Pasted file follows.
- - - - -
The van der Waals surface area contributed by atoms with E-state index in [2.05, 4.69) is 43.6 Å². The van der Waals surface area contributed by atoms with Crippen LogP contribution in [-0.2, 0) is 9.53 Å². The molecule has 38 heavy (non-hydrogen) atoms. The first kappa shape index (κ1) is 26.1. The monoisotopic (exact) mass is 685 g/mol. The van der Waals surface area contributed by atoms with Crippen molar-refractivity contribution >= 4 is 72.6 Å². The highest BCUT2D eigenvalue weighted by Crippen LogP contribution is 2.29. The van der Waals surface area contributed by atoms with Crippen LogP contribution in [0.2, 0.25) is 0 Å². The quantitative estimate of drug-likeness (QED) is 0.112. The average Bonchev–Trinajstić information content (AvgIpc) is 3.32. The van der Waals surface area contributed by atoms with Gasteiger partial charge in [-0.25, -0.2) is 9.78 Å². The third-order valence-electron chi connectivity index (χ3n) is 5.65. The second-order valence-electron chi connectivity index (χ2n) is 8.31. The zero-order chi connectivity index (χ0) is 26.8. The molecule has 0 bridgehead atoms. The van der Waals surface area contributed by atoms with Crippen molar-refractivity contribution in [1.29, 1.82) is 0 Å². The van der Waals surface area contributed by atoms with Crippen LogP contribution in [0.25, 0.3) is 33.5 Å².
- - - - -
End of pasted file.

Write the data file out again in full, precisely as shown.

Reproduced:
The van der Waals surface area contributed by atoms with E-state index in [2.05, 4.69) is 43.6 Å². The van der Waals surface area contributed by atoms with Crippen LogP contribution in [-0.2, 0) is 9.53 Å². The molecule has 38 heavy (non-hydrogen) atoms. The first kappa shape index (κ1) is 26.1. The monoisotopic (exact) mass is 685 g/mol. The van der Waals surface area contributed by atoms with Crippen molar-refractivity contribution >= 4 is 72.6 Å². The highest BCUT2D eigenvalue weighted by Crippen LogP contribution is 2.29. The van der Waals surface area contributed by atoms with Crippen LogP contribution in [0.2, 0.25) is 0 Å². The quantitative estimate of drug-likeness (QED) is 0.112. The average Bonchev–Trinajstić information content (AvgIpc) is 3.32. The van der Waals surface area contributed by atoms with Gasteiger partial charge in [-0.25, -0.2) is 9.78 Å². The third-order valence-electron chi connectivity index (χ3n) is 5.65. The second-order valence-electron chi connectivity index (χ2n) is 8.31. The zero-order chi connectivity index (χ0) is 26.8. The molecule has 0 bridgehead atoms. The van der Waals surface area contributed by atoms with Crippen molar-refractivity contribution in [1.29, 1.82) is 0 Å². The van der Waals surface area contributed by atoms with Crippen LogP contribution in [0.25, 0.3) is 33.5 Å².